The most stressful time of the year


By Bill Taylor



It seems to me that the stretch of weeks comprising late fall and early winter is the most stressful, anxiety-filled, and just plain uncomfortable time of the year.

Those beautiful scenes of early autumn with nature’s awe-inspiring displays of ripe corn and beans and colorful foliage have given way to barren fields and leafless branches reaching upward like gnarled fingers. Warm breezes have turned into numbing, frigid blasts and gentle showers have become icy rain and snow. The blue sky with puffy white clouds is covered with a lead-colored overcast that will prevail for weeks on end with only a few breaks. How depressing – especially when coming on the heels of the most enjoyable season – late summer and early autumn.

This is also the time of year when those nasty respiratory ailments set in – you know, the sneezing, coughing, running nose, sore throat type of “bugs” that hang on week after week. Sure makes a body feel miserable, particularly when these “bugs” are seemingly immune to treatment. And to top it off, we just might come down with the flu or pneumonia which can be life-threatening for us old-timers.

Not a pleasant prospect to look forward to.

In addition to these physical “downers” we have to face other aggravations that arise this time of year. One we kinda wrestle with each year is who we should send cards to. We try to recall who sent us cards last year so we can respond this year; who we sent cards to last year; who we didn’t but should have; and who should be newly added to our list. Then, too, there’s the question of which type of card is appropriate – one with a religious Christmas message or one with a generic “Happy Holiday” theme.

This problem may appear to be trivial, but sending a Christ’s birthday centered card to a non-Christian may be considered an affront while a “Best wishes for the holiday season” message to a devout Christian would be inappropriate. Makes a body wonder if sending out cards is worth the trouble, but not sending them out would bother us too. Just a no-win situation.

One of the best known features of this time of year is the frenetic surge to buy gifts – which brings on a whole different set of stresses and anxieties not associated with any other season. Trying to figure out which present would be appropriate for which person is troubling enough but along with that dilemma is locating the particular item, that is, which store or online merchant actually has the article with the desired specifications. Guessing at size, color, or model can be distressing at best.

Would gift cards or cash be acceptable for this person or is an actual gift required? Then, too, is the very real concern about allocating available funds among the various recipients without running up a huge debt. Yep, the whole concept of gift giving is chock-full of apprehension about making the right choices.

Ok, so what else makes this time of year cheerless and depressing? Well, for us football fans it’s the realization that the optimism we had at the beginning of the season has proven to be mainly misplaced, that is, the teams for which we had great expectations have mostly failed to meet our hopes. Oh, sure, football is only a game, but for those of us who really enjoy the gridiron contests having to accept a season that somehow eludes anticipated performance sure dampens the spirit. And the time worn adage “Just wait until next year” provides little comfort.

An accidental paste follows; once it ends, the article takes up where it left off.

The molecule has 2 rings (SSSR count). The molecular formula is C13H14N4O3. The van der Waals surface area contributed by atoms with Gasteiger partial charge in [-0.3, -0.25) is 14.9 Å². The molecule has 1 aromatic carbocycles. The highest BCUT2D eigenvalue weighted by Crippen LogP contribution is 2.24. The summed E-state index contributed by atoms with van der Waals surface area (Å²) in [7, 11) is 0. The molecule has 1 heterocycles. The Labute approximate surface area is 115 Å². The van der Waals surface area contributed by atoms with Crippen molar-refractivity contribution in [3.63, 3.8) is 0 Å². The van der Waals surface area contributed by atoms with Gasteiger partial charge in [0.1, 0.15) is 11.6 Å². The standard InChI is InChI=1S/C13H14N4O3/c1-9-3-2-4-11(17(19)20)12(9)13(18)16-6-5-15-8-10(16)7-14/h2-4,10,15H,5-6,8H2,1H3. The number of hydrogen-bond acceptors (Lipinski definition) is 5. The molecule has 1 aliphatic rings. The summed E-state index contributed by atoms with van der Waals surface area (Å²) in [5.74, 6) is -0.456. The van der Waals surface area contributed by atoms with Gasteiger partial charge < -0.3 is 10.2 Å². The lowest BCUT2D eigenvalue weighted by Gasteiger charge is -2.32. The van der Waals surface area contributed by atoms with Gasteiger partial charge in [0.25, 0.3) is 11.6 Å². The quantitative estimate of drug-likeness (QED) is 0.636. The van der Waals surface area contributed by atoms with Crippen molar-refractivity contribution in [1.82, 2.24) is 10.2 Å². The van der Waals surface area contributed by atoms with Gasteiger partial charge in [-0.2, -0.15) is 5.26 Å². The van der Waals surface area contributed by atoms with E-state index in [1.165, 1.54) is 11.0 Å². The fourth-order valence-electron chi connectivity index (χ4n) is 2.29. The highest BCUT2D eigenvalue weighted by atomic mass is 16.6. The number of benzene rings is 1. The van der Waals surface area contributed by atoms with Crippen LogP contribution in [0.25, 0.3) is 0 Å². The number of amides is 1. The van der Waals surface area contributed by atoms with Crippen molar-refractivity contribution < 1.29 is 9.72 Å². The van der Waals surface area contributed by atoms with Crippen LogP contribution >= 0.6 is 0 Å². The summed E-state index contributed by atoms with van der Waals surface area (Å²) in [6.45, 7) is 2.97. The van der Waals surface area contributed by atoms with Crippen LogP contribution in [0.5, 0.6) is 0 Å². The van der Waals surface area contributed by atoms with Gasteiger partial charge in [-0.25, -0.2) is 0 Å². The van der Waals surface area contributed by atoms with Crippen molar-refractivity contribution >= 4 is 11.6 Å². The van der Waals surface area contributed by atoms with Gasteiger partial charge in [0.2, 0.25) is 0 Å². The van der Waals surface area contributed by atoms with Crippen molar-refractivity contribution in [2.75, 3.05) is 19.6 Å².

Sure looks as if this time of year has no redeeming qualities, right? Well, that’s not quite correct. As winter tightens its grip we can make adjustments to the elements – including enjoying the sight of a snow blanket covering the ground, bushes, and trees. You know, there’s something about having a nice fire in the fireplace and looking out at the first snowfall of the year.

Then, too, this is the time of year when we hear traditional Christmas carols ringing from church carillons and even in some stores although commercial enterprises more likely will settle for “Rudolph,” “Frosty” and “Chestnuts roasting on an open fire.” Regardless of the particular style of music, the atmosphere can be uplifting – but “Rudolph” gets a bit grating on the ears after the hundredth time.

Although “the reason for the season” culminates in Christmas Eve services celebrated in churches with readings from scripture, carols, and often closing with a candle-lit singing of “Silent Night,” Christmas is truly for everyone. And so, as we struggle through the unpleasantness that comes with this time of year, we can look forward the cheer and joy that comes with it – including the forty or so post season college football games. At least that’s how it seems to me.

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By Bill Taylor

Bill Taylor, a Greene County Daily columnist and area resident, may be contacted at solie1@juno.com.

Bill Taylor, a Greene County Daily columnist and area resident, may be contacted at solie1@juno.com.